The COVID-19 pandemic taught us that as stress increases the coping must rise to meet it, regardless of whether we are a patient, physician, or both. The coping skills that have assisted faculty members through years of training, medical errors, balancing childcare with clinical demands, and other difficult situations in their careers might not be enough as stressors compound. Faculty need to identify emotions and their related physical symptoms and seek interventions to ensure long-standing success in medicine. Faculty need to be self-aware to match the appropriate level of intervention to the level of distress. Writing for wellness can be an additional coping strategy. Writing has been shown to be impactful for a variety of medical conditions and as a stress reliever.14 This approach means that there is an access portal to wellness that a faculty member can traverse when needed, especially in times of stress or disorder. Writing is a tool that a faculty member can always access for wellness.

In this professional development perspective, we have discussed writing as a potent tool to promote both personal and professional wellness. Writing narratives help us process our work and writing letters to the editor help us support each other and those we supervise. In addition, writing provides the ability to celebrate successes and practice reflection. Because we already spend our nonwork time in the activities listed above, it is natural to take what we are already doing and allow it to benefit our careers. While we present writing for wellness as something that can be done during free time, institutions can support time for writing during the workday as a wellness initiative for individual faculty members. Harnessing this tool in a way that improves not only our own personal health but also contributes to the national dialog and career promotion is a three-for-one impact that even the most efficient of us can appreciate.


  1. Rodriguez JE, Campbell KM, Fogarty JP, Williams RL. Underrepresented minority faculty in academic medicine: a systematic review of URM faculty development. Fam Med. 2014;46(2):100-104.
  2. Dzau VJ, Kirch D, Murthy V, Nasca T. National Plan for Health Workforce Well-Being. National Academies Press; 2022. doi:10.17226/26744
  3. Rodriguez JE, Delphin R. Teaching and learning moments: el médico de inmigración. Acad Med. 2008;83(4):418. doi:10.1097/ACM.0b013e318166a733
  4. Roche K, Mulchan S, Ayr-Volta L, et al. Pilot study on the impact of gratitude journaling or cognitive strategies on health care workers. J Pediatr Health Care. 2023;37(4):414-424. doi:10.1016/j.pedhc.2023.02.002
  5. Welch HG. Preparing manuscripts for submission to medical journals: the paper trail. Eff Clin Pract. 1999 May-Jun 1999;2(3):131-7.
  6. Palmer PJ. The Courage to Teach: Exploring the Inner Landscape of a Teacher's Life. 20th anniversary edition. Jossey-Basss; 2017.
  7. Laraway R. When they win, you win : being a great manager is simpler than you think. First edition. ed. St. Martin's Press; 2022:viii.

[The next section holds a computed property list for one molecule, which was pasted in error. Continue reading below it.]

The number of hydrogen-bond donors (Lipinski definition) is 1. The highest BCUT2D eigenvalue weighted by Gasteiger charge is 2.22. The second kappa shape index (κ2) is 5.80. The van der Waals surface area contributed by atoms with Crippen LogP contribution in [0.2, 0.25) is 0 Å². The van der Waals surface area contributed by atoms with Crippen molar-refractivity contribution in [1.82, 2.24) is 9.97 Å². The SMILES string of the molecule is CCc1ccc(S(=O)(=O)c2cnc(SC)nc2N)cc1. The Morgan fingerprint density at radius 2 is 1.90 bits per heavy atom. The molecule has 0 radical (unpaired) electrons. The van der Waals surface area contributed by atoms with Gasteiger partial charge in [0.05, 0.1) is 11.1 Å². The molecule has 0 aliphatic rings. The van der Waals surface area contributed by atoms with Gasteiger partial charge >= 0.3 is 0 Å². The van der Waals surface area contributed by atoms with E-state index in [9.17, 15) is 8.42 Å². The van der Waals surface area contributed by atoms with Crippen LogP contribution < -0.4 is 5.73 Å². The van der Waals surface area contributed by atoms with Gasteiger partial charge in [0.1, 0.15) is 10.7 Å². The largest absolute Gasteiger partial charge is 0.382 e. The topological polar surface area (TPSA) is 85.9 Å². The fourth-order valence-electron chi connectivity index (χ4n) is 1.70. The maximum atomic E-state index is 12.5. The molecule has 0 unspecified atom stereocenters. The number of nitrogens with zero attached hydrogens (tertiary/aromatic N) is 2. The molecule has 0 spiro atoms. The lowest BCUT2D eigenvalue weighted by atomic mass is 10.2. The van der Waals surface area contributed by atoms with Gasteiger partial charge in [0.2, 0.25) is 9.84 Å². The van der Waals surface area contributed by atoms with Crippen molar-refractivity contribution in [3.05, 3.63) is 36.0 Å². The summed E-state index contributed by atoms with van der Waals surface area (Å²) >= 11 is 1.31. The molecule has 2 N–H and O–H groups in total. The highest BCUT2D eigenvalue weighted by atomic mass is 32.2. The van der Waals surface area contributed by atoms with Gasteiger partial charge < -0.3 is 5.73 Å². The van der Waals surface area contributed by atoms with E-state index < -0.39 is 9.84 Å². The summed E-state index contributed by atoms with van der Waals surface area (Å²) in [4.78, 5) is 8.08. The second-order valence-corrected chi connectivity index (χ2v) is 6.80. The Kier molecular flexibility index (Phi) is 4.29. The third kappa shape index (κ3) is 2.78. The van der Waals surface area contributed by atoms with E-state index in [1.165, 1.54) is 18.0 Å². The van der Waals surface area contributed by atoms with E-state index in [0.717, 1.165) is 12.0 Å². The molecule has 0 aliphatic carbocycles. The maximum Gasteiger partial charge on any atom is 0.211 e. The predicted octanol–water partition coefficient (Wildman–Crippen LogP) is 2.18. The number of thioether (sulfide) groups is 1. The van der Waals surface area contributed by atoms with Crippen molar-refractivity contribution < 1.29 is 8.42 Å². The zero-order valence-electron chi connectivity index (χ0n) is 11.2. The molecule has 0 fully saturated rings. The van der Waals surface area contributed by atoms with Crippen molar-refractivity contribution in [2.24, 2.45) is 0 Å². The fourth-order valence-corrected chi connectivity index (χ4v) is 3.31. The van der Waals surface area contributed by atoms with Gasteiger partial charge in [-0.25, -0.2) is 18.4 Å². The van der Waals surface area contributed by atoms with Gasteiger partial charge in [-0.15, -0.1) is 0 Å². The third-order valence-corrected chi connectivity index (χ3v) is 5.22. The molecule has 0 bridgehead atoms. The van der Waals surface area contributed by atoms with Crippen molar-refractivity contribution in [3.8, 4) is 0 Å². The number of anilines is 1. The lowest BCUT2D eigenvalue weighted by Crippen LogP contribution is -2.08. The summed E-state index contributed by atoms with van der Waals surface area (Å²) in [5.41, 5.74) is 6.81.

8. Campbell KM, Washington JC, Baluchi D, Rodríguez JE. Submit it again! Learning from rejected manuscripts. PRiMER. 2022;6:42. doi:10.22454/PRiMER.2022.715584
  9. Campbell K, Fisher Z, Rodriguez J. Does Abolishing Tenure Impact the Scholarship and Longevity of Black and Latino Clinical Faculty in Academic Medicine? The Center for Underrepresented Minorities in Academic Medicine at the Florida State University College of Medicine; 2015:5.
  10. Campbell KM, Rodríguez JE, Brownstein NC, Fisher ZE. Status of tenure among black and latino faculty in academic medicine. J Racial Ethn Health Disparities. 2016;(Mar). doi:10.1007/s40615-016-0210-7
  11. Fisher ZE, Rodríguez JE, Campbell KM. A review of tenure for Black, Latino, and Native American faculty in academic medicine. South Med J. 2017;110(1):11-17. doi:10.14423/SMJ.0000000000000593
  12. Winnie K, Jackson JT, Ledford CJW. Writing rounds: an innovation to increase physician scientific dissemination. PRiMER Peer-Rev Rep Med Educ Res. 2021;5:34. doi:10.22454/PRiMER.2021.178789
  13. Remein CD, Childs E, Beard J, Demers LB, Benjamin EJ, Wingerter SL. “Getting started”: a pilot introductory narrative writing session for interprofessional faculty in academic health sciences. Adv Med Educ Pract. 2022;13:265-274. doi:10.2147/AMEP.S350246
  14. Sohal M, Singh P, Dhillon BS, Gill HS. Efficacy of journaling in the management of mental illness: a systematic review and meta-analysis. Fam Med Community Health. 2022;10(1):e001154. doi:10.1136/fmch-2021-001154

Lead Author

José E. Rodríguez, MD, FAAFP

Affiliations: University of Utah Health Equity, Diversity and Inclusion, Salt Lake City, UT


Amy Locke, MD, FAAFP - Professor of Family and Preventive Medicine, Chief Wellness Officer University of Utah Health, Salt Lake City, UT

Kendall M. Campbell, MD, FAAFP - Department of Family Medicine, University of Texas Medical Branch, Galveston, TX

Corresponding Author

José E. Rodríguez, MD, FAAFP


Fetching other articles...

Loading the comment form...

Submitting your comment...

There are no comments for this article.

Downloads & Info


Related Content


Searching for articles...